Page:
TAMPA, Fla. (WFLA) — The Florida Department of Education sent a letter to the superintendents of all 67 districts telling them they may disregard new federal guidance for Title IX. The statute has been in place since 1972, and under new guidance from President Joe Biden via executive order, protections were expanded to include blocking discrimination based on sexual orientation and gender identity, in addition to biological sex.

Biden’s expansion of Title IX came after the U.S. Supreme Court ruled in a case to expand Title VII protections of the Civil Rights Act to include gay and transgender rights.

In Bostock v. Clayton County, Ga., a 2020 decision, conservative Justice Neil Gorsuch wrote for the majority, saying that discrimination on the basis of sexual orientation required biological sex in order to occur.

“Because discrimination on the basis of homosexuality or transgender status requires an employer to intentionally treat individual employees differently because of their sex, an employer who intentionally penalizes an employee for being homosexual or transgender also violates Title VII” of the Civil Rights Act, Gorsuch wrote.

The expansion by the federal government was directed by Biden in January 2021, in response to the Bostock decision, directing federal agencies to also prohibit discrimination based on sexual orientation and gender identity as a result of Gorsuch’s explanation of the case’s conclusion.

Now with the new guidelines in place, the FDOE’s leadership is opposing such changes, referencing how the guidance changes administration of federal programs. Particularly at issue for the new guidance from FDOE is how the schools choose to comply with the federal regulations to receive funding for some programs, such as the free meal initiatives for low-income students.

The guidance from the federal government is having an effect on the National School Lunch Program. Starting with the coming school year, the U.S. Department of Agriculture began to direct schools that they must follow these regulations and changes in order to continue receiving funding for the school lunch program.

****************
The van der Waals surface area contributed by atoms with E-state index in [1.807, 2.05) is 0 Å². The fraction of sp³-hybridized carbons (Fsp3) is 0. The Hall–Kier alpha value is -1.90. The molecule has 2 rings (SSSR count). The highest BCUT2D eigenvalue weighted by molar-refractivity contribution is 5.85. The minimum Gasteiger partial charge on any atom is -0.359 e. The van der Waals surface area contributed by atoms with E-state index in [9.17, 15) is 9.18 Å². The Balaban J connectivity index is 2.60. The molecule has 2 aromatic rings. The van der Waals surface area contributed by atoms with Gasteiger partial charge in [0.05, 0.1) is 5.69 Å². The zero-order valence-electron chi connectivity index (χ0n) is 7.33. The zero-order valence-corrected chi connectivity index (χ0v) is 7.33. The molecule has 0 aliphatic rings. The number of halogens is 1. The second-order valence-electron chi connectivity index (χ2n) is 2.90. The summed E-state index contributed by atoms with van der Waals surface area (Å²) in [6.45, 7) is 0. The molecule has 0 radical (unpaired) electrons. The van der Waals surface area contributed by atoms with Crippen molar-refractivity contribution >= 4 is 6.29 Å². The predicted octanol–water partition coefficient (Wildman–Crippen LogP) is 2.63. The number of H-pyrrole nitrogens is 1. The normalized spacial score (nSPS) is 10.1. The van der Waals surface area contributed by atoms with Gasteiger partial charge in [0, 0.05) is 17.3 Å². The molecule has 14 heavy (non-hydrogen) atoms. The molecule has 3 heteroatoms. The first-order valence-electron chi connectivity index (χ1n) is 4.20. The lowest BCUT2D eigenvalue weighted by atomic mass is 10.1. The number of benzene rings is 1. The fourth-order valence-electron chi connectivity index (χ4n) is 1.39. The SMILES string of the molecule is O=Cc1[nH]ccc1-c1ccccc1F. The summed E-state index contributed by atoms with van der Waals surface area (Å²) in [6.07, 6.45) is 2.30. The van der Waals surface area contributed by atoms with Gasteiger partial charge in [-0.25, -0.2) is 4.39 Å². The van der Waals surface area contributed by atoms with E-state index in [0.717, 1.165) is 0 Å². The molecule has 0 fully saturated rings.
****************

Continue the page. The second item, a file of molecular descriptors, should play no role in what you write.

Thursday, new Florida Education Commissioner Manny Diaz, Jr., sent letters to the state’s 67 school superintendents telling them that the new guidance is not binding, and that they do not need to “modify” how they currently operate to continue receiving funding from the program.

The letter from the commissioner says “As you may know, the United States Department of Education and the United States Department of Agriculture recently issued guidance documents purporting to clarify the meaning of sex discrimination under Title IX of the Education Amendments of 1972.”

Additionally, Diaz’s letter says, “You should not treat the USDOE or USDA guidance documents as binding or otherwise modify your practices or procedures” based on federal guidelines or documents released in light of the Bostock decision.

The letter also says that in addition to being able to disregard, in fact saying that schools “should” disregard suggestions from the Florida Department of Agriculture as related to complying with the federal guidance, Diaz wrote that “suggestions to post ‘And Justice For All’ posters in your schools” might trigger a conflict with Florida’s laws. He said in the letter that the FDOE “will not stand idly by as federal agencies attempt to impose a sexual ideology on Florida schools that risk the health, safety, and welfare of Florida students.”

FDACS is the state agency that administers the National School Lunch Program for the state of Florida.

Going further, Diaz told superintendents and school boards that they do not have to “give biological males who identify as female access to female bathrooms, locker rooms, or dorms,” nor do they have to “assign biological males who identify as female to female rooms on school field trips; or to allow biological males who identify as female to compete on female sports teams.”